Two Northland men challenging DOC's right to drop 1080 on Russell State Forest say it needs to show it has consent from Māori and the community.
Riki Ngakoti and Hayward Brown have applied to the Māori Land Court for an injunction to stop the pesticide drop that's set to happen in the next fortnight.
Auckland opponents of 1080 trying to stop a drop in the Hunua Ranges, have taken their case to the Environment Court.
But Mr Ngakoti said he had sought advice from the Tikanga Māori Law Society and believed the Māori Land Court had jurisdiction.
"There will be arguments by the settlers of New Zealand - our fellow Kiwis - and government officials, that the Department of Conservation manages Crown land. We had that argument from the court when we applied, but we...interpret that land to be Māori customary land."
Mr Ngakoti said he and Mr Brown were not so much anti-1080 as anti-risk and DOC had not provided a forum in which that risk could be publicly evaluated and debated.
"We have tried to do a bit of research but some of the risks we haven't been able to satisfy ourselves about are the effect of 1080 on the environment below the ground... the micro-organisms, the works, the bugs - there hasn't been thorough research."
The Māori Land Court will hold the injunction hearing on Monday in Whangarei.
Meanwhile the lawyer acting for the Auckland 1080 opponents, Sue Grey, said further court challenges to the use of 1080 were inevitable.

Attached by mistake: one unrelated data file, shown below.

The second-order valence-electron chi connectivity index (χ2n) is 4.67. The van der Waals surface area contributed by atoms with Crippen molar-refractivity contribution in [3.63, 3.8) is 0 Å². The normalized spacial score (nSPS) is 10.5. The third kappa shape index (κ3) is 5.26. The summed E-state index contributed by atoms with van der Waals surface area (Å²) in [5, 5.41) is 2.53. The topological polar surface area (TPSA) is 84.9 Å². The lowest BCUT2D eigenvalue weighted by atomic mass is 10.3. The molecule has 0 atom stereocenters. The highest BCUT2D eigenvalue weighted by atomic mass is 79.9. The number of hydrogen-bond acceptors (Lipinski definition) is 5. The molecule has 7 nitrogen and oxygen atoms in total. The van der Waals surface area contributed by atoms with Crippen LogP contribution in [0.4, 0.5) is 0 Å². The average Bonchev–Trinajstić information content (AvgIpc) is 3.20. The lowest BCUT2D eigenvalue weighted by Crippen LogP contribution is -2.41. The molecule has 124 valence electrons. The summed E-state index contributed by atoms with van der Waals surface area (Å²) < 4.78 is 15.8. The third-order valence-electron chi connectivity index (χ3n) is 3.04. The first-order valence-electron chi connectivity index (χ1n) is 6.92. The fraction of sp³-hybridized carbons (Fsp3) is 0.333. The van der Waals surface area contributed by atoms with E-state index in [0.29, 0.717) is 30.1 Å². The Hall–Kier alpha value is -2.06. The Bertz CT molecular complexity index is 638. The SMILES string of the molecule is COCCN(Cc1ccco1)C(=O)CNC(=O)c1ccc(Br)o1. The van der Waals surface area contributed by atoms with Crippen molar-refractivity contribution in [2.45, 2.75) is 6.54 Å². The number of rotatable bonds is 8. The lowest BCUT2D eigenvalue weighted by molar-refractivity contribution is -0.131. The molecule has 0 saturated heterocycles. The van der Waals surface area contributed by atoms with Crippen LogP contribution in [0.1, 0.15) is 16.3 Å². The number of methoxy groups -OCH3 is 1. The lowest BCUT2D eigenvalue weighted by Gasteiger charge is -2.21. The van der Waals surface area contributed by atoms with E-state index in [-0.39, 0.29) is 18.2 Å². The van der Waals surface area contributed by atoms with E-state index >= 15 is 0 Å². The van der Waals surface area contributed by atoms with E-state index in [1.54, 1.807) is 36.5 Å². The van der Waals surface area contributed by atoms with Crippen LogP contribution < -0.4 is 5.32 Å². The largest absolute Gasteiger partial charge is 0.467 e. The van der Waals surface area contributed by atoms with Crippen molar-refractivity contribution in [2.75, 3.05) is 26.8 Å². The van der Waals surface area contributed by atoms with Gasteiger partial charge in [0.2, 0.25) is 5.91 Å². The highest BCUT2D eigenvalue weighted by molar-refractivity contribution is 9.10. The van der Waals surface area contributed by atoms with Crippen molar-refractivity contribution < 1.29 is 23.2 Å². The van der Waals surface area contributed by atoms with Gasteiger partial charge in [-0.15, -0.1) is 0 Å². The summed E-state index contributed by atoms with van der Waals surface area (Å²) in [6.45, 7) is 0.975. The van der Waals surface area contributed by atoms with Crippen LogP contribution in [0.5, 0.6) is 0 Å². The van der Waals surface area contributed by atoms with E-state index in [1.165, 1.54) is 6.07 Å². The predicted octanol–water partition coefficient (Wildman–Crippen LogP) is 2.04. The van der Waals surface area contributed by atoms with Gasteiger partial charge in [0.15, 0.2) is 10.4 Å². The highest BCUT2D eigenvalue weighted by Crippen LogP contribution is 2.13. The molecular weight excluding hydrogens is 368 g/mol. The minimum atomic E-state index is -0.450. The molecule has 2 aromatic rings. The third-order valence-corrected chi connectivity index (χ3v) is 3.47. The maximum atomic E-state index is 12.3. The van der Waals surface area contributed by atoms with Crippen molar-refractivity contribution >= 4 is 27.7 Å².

"There has been no forum for public conversation and it got much worse last year when the former Minister for the Environment Nick Smith passed...regulations exempting 1080 from all the usual resource consent processes.
"You need resource consent if you want to extend your fence - but DOC doesn't have to get a consent or have any public consultation for dropping poison into public areas."
That had led to a build-up of pressure because people had genuine concerns and nowhere to air them, she said.
DOC has linked the anti-1080 spam campaign on Facebook to threats against its staff, based on misinformation about the toxin
But Ms Grey said she stood by her advice to 1080 opponents to use social media to promote their cause.
"I would never advocate any threats or violence. My view is that the court processes are there and we need to use them and that's what I encourage my clients to do."
Ms Grey said there had been a lot of allegations made about threats but she had her doubts.
"I've just seen an OIA response from the police and it seems that very few of those alleged incidents did happen," she said.
"There seems to be a pattern of exaggeration of these threats."
However DOC and Forest and Bird sources told RNZ there had been very serious threats made and staff were worried.